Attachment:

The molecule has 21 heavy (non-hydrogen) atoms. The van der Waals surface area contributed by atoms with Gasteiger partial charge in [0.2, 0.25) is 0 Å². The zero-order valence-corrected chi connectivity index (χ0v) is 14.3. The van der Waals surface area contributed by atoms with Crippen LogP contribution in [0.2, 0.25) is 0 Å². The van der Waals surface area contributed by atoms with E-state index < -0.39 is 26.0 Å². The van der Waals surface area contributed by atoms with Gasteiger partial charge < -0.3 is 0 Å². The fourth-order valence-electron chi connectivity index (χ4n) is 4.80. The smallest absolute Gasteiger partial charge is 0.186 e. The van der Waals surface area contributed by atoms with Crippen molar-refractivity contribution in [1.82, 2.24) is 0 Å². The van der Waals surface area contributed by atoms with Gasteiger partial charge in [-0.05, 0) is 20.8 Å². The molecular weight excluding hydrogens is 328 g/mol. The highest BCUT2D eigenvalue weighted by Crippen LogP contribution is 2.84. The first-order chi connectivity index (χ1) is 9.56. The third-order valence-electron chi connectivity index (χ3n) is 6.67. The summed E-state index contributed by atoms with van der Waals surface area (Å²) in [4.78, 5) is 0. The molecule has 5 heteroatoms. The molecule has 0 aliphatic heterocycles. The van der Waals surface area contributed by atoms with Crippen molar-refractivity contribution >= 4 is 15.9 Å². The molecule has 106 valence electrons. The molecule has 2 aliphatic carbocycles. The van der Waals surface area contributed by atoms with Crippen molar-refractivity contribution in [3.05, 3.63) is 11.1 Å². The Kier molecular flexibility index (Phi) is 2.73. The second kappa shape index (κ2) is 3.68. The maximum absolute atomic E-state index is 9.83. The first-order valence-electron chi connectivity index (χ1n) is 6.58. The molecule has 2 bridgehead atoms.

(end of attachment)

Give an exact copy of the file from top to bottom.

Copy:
The molecule has 21 heavy (non-hydrogen) atoms. The van der Waals surface area contributed by atoms with Gasteiger partial charge in [0.2, 0.25) is 0 Å². The zero-order valence-corrected chi connectivity index (χ0v) is 14.3. The van der Waals surface area contributed by atoms with Crippen LogP contribution in [0.2, 0.25) is 0 Å². The van der Waals surface area contributed by atoms with E-state index < -0.39 is 26.0 Å². The van der Waals surface area contributed by atoms with Gasteiger partial charge < -0.3 is 0 Å². The fourth-order valence-electron chi connectivity index (χ4n) is 4.80. The smallest absolute Gasteiger partial charge is 0.186 e. The van der Waals surface area contributed by atoms with Crippen molar-refractivity contribution in [1.82, 2.24) is 0 Å². The van der Waals surface area contributed by atoms with Gasteiger partial charge in [-0.05, 0) is 20.8 Å². The molecular weight excluding hydrogens is 328 g/mol. The highest BCUT2D eigenvalue weighted by Crippen LogP contribution is 2.84. The first-order chi connectivity index (χ1) is 9.56. The third-order valence-electron chi connectivity index (χ3n) is 6.67. The summed E-state index contributed by atoms with van der Waals surface area (Å²) in [4.78, 5) is 0. The molecule has 5 heteroatoms. The molecule has 0 aliphatic heterocycles. The van der Waals surface area contributed by atoms with Crippen molar-refractivity contribution >= 4 is 15.9 Å². The molecule has 106 valence electrons. The molecule has 2 aliphatic carbocycles. The van der Waals surface area contributed by atoms with Crippen molar-refractivity contribution in [3.05, 3.63) is 11.1 Å². The Kier molecular flexibility index (Phi) is 2.73. The second kappa shape index (κ2) is 3.68. The maximum absolute atomic E-state index is 9.83. The first-order valence-electron chi connectivity index (χ1n) is 6.58. The molecule has 2 bridgehead atoms.